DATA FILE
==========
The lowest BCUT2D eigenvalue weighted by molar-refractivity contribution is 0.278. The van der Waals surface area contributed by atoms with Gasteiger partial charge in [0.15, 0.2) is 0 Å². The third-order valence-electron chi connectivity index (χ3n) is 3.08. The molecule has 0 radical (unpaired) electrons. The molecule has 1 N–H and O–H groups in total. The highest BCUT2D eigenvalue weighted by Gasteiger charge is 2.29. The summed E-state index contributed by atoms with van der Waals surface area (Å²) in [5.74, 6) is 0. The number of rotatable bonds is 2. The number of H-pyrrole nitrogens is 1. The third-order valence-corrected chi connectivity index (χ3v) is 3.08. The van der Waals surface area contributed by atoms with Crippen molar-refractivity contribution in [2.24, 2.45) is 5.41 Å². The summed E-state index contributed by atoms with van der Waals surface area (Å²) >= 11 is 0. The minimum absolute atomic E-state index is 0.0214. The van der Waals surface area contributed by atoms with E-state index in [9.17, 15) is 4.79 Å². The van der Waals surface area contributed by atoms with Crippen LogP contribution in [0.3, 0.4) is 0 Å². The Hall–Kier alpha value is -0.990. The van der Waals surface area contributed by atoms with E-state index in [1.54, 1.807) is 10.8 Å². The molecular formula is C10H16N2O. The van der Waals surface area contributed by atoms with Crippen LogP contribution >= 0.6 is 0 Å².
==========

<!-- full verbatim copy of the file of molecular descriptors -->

The lowest BCUT2D eigenvalue weighted by molar-refractivity contribution is 0.278. The van der Waals surface area contributed by atoms with Gasteiger partial charge in [0.15, 0.2) is 0 Å². The third-order valence-electron chi connectivity index (χ3n) is 3.08. The molecule has 0 radical (unpaired) electrons. The molecule has 1 N–H and O–H groups in total. The highest BCUT2D eigenvalue weighted by Gasteiger charge is 2.29. The summed E-state index contributed by atoms with van der Waals surface area (Å²) in [5.74, 6) is 0. The number of rotatable bonds is 2. The number of H-pyrrole nitrogens is 1. The third-order valence-corrected chi connectivity index (χ3v) is 3.08. The van der Waals surface area contributed by atoms with Crippen molar-refractivity contribution in [2.24, 2.45) is 5.41 Å². The summed E-state index contributed by atoms with van der Waals surface area (Å²) >= 11 is 0. The minimum absolute atomic E-state index is 0.0214. The van der Waals surface area contributed by atoms with E-state index in [9.17, 15) is 4.79 Å². The van der Waals surface area contributed by atoms with Crippen LogP contribution in [0.3, 0.4) is 0 Å². The Hall–Kier alpha value is -0.990. The van der Waals surface area contributed by atoms with E-state index in [1.54, 1.807) is 10.8 Å². The molecular formula is C10H16N2O. The van der Waals surface area contributed by atoms with Crippen LogP contribution >= 0.6 is 0 Å².